Religious : : Religious Committee Report

In ancient Israel, religious life focused upon Solomon’s Temple in Jerusalem. This was the site for observing major events which were led by the High Priest and featured very specific animal sacrifices. The Torah enumerates three Pilgrimage Festivals when men were strongly encouraged to go to the Temple in Jerusalem and sacrifice animals reflective of their financial position. The three festivals were Passover and Shavuos in the Spring and Succos in the Fall.

All three coincide with important harvest times in the Land of Israel: Passover with the barley harvest; Shavuos with the harvesting of the wheat;
and the eighth day of Succos marking the conclusion of the fruit harvest. In English, Shavuos is translated as the Feast of Weeks because it occurs exactly seven weeks after the second day of Passover.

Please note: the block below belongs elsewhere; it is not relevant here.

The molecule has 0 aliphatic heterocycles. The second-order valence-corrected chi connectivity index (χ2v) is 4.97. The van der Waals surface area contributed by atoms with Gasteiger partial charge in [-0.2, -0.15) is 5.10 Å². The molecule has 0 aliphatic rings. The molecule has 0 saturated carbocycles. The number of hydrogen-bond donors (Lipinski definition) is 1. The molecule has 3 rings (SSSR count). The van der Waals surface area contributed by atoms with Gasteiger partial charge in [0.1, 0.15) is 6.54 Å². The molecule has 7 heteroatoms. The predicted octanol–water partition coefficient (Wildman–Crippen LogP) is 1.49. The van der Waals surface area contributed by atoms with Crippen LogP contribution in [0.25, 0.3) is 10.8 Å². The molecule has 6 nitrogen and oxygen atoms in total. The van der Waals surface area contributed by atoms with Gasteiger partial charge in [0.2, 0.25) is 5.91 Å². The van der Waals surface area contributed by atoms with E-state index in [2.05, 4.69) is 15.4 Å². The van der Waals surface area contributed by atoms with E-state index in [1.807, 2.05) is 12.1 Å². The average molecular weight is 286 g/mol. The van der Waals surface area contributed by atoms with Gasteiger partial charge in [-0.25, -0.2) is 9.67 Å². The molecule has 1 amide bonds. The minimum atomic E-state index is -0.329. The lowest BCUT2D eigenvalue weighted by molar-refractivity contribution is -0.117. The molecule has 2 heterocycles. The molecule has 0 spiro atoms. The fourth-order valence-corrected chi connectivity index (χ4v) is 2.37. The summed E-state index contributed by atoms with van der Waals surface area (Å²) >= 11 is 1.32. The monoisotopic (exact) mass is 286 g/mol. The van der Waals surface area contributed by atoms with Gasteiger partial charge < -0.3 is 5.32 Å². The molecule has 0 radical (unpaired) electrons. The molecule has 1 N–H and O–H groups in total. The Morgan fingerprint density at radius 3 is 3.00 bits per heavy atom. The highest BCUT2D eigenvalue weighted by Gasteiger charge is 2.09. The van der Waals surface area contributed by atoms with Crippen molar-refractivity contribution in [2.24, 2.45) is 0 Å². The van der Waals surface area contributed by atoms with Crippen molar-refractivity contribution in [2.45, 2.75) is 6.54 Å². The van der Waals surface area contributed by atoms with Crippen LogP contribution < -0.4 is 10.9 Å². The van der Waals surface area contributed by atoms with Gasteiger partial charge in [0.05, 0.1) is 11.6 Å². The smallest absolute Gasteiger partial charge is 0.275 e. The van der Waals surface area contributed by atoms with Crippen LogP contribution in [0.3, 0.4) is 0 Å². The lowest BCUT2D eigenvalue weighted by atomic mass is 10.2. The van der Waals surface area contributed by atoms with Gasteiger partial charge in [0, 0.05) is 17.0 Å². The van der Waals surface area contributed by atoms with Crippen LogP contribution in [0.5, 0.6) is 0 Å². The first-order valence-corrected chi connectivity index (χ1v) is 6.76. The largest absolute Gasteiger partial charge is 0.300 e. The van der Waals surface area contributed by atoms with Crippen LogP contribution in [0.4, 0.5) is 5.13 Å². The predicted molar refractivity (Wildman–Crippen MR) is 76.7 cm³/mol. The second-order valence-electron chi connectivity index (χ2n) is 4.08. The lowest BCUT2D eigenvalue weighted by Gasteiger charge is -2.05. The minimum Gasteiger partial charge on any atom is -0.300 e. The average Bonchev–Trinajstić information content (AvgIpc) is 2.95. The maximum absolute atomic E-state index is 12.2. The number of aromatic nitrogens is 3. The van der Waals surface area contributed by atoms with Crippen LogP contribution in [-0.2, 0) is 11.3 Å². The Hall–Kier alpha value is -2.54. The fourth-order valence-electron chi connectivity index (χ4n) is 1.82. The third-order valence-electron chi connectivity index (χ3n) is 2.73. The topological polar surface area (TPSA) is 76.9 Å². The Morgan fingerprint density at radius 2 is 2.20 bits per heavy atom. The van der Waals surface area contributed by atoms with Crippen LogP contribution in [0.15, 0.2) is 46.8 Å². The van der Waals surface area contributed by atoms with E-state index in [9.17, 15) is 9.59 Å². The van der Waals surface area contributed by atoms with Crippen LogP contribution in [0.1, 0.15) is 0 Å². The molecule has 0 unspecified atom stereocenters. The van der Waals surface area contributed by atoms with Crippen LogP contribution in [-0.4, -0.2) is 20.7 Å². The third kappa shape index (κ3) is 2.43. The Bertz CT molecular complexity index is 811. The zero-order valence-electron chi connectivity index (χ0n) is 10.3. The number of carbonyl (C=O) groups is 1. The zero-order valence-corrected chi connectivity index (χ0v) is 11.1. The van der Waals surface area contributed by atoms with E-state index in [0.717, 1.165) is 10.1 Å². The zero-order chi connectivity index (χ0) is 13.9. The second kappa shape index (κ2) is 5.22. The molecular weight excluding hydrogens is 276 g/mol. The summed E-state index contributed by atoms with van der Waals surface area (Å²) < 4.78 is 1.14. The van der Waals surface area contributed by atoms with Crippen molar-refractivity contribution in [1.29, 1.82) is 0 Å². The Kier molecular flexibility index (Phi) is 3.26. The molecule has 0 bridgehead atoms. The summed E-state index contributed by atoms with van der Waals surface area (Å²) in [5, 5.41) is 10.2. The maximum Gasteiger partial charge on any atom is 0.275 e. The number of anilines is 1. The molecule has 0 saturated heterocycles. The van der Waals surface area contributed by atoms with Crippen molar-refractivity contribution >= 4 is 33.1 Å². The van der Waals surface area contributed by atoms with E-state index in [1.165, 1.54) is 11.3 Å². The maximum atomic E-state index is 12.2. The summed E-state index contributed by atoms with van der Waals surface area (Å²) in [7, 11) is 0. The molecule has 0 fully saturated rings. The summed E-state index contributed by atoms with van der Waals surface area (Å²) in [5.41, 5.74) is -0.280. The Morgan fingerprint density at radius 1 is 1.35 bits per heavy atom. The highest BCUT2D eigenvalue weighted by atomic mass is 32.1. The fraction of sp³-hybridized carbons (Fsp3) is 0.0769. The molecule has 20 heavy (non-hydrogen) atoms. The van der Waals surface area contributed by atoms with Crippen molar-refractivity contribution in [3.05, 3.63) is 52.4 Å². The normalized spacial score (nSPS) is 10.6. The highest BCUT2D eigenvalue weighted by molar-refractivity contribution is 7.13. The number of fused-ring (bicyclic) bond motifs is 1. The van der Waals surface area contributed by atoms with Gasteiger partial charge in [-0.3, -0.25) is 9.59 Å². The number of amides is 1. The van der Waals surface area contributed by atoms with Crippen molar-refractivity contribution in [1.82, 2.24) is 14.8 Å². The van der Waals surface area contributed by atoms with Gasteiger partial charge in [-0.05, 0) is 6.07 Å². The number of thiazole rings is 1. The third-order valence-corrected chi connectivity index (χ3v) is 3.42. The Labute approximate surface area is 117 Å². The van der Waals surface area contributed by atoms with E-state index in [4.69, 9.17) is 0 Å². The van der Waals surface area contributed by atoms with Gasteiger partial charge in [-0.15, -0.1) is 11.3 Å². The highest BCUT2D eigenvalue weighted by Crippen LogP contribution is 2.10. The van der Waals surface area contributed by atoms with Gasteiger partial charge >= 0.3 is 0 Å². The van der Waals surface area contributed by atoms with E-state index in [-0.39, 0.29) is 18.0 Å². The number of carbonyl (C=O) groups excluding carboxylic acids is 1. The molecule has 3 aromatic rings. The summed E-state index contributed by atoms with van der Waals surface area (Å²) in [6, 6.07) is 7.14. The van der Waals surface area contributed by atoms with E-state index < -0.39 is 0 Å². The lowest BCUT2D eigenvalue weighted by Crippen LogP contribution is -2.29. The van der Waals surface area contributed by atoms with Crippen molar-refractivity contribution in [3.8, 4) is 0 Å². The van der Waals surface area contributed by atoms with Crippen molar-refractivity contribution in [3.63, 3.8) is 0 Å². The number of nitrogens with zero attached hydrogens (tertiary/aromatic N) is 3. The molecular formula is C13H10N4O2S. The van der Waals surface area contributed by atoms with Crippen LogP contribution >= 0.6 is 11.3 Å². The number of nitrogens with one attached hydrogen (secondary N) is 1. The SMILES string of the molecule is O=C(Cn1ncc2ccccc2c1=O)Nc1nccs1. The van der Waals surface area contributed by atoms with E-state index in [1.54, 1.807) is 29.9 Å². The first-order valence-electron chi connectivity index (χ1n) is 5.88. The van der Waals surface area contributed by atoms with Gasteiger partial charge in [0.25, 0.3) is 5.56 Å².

After the destruction of the Second Temple in 70 CE, the actual pilgrimages are no longer obligatory upon Jews, and no longer take place on a national scale. In addition, rabbinic tradition teaches that Shavuos occurs on the day that G-d gave The Ten Commandments to Moses and the Israelites at Mount Sinai. According to tradition, this occurred in 1312 BCE.

From a “big picture” perspective, on Passover, the Israelites became a people freed from their enslavement and on Shavuos they were given the Torah and became a nation committed to serving G-d.

It is traditional for Jews to eat dairy foods on Shavuos. Many reasons are given for this, including: the Torah which was given on Shavuos obligated Jews to eat kosher food and eating dairy is a way to avoid eating non- kosher animal products; the Torah is likened to nourishing milk; and to the sweetness of milk & honey.

Speaking of food, we will be having a gala catered brunch on the first day of Shavuos, June 12th immediately following 10 AM services. See full details in this bulletin. Please join us.


Sandy Shapiro & Arnold Miller